Judge takes motion to dump DA in Ogden case under advisement
Judge John Neiley will take the next few days to decide on a defense motion to boot the Ninth Judicial District Attorney’s Office off Matthew Ogden’s first-degree murder case.
Ogden’s charges stem from the death of his month-old daughter, Sarah, in June 2015. Sarah’s mother told police she awoke one night to see Ogden holding their daughter by the waist and violently shaking her. She said Ogden then took her into the next room, where she heard continued yelling along with “horrific” pounding and thumping noises.
When he came back into the bedroom, Sarah wasn’t crying anymore, and her mother rolled over and went back to sleep, according to an arrest affidavit.
The cause of death was later deemed a fractured skull, hemorrhaging to her brain and a lacerated liver.
The defense filed a motion for a special prosecutor under seal, and attorneys called witnesses and gave arguments on the motion Friday. The motion stems from the Ninth Judicial District Attorney’s Office’s most recent hire: Anthony Hershey.
Before being rehired at the district attorney’s office, Hershey represented Ogden in a dependency and neglect case that’s closely tied to his murder case. Thus, the defense has argued the entire district attorney’s office has a conflict of interest, and Ogden’s right to a fair trial is threatened by Hershey’s knowledge of the dependency and neglect case.
The prosecution, the defense and the judge all agreed that Ogden and Hershey had developed a client-attorney relationship while Hershey represented him in the previous case.
The question for this hearing, said Judge Neiley, was whether the entire district attorney’s office could be excluded from the case because of Hershey’s employment there. He added that there is substantial overlap between the two cases.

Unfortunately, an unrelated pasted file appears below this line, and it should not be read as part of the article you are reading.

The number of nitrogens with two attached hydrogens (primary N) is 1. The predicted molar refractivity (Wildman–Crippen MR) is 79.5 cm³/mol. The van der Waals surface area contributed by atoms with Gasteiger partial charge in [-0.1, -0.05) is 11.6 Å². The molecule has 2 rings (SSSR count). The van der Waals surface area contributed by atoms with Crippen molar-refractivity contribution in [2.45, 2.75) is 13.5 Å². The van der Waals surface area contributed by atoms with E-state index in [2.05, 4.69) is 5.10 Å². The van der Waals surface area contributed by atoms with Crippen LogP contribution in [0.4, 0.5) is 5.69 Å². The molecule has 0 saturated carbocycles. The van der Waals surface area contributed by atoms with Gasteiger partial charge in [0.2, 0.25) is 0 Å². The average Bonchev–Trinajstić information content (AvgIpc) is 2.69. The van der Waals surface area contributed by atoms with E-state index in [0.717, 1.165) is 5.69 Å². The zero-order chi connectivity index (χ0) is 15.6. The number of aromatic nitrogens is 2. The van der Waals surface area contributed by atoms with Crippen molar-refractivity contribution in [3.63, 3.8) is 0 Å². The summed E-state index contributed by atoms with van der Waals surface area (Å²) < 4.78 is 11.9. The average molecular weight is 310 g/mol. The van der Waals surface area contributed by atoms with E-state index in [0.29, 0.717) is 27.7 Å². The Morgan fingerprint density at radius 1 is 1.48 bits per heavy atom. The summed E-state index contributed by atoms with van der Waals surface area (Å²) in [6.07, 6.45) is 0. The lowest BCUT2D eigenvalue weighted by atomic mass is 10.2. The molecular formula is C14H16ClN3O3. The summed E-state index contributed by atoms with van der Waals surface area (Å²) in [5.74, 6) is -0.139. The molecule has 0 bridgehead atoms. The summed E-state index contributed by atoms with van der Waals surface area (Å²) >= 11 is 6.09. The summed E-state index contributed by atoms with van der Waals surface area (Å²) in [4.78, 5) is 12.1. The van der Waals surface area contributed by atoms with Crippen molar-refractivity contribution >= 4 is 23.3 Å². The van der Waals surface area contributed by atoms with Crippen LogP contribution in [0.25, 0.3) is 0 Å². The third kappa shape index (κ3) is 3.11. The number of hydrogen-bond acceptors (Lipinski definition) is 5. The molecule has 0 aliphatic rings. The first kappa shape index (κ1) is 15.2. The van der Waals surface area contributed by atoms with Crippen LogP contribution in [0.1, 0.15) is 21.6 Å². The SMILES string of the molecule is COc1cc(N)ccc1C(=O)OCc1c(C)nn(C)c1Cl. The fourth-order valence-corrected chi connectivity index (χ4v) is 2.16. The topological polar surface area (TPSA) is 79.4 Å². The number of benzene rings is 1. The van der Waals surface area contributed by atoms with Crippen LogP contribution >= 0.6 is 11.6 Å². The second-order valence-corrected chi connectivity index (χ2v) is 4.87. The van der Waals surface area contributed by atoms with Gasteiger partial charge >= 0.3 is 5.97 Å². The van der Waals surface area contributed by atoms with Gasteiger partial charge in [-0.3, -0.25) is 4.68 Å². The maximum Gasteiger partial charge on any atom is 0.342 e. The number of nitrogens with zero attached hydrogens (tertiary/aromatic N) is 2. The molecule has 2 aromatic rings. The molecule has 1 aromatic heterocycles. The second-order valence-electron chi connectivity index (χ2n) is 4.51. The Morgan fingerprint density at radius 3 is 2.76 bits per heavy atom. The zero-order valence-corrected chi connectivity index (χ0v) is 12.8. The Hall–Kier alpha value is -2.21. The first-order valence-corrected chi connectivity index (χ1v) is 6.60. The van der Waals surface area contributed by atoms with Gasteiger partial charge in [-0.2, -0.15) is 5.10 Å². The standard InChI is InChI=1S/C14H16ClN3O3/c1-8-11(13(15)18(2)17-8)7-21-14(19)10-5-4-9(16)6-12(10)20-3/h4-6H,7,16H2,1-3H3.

The court heard testimony from Hershey, Ninth Judicial District Attorney Sherry Caloia and the district attorney’s office’s IT director on their procedure for “walling off” Hershey from the ongoing case.
Hershey said he has never discussed Ogden’s dependency and neglect case with anyone in the district attorney’s office, nor anyone else – which is standard with confidential, attorney-client information.
Along with multiple interoffice memos to the district attorney’s lawyers, investigators and administrative staff about not talking with Hershey about the Ogden case, Caloia’s office programed measures into their electronic filing system that would prevent Hershey from accessing the criminal case – or even seeing that it exists.
For other attorneys and staff accessing those files, a text reminder pops up saying that they’re opening a conflict case and not to discuss it with Hershey.
Those measures are not uncommon said Charles Zelenka, the district attorney’s IT director. In the last three years he’s programed the same restrictions for conflict cases about 20 to 30 times, he testified.
Keil questioned Hershey about his behavior with case documents and correspondence, his habits keeping his computer, phone, email and physical files secured and where his individual office was positioned in the district attorney’s office.
Barrett said the prosecution could face severe penalties, even have their licenses to practice law revoked, if they obtained this kind of confidential information and didn’t disclose it.
Despite the district attorney’s office’s efforts to restrict Hershey from Ogden’s criminal files, there is nothing to stop someone from downloading those files and sharing them with Hershey, said Keil.
She cited case law stating that she was not required to present evidence of actual sharing of confidential information in the district attorney’s office – that kind of evidence being too difficult to obtain.
The precedent for this motion, she said, only requires that she show evidence that such confidential information sharing is possible.
Judge Neiley said he’ll have a decision by March 2. And in the meantime he issued a protection order with stipulation including barring Hershey from any involvement in Ogden’s or his wife’s criminal cases, or talking with anyone at the district attorney’s office about them.
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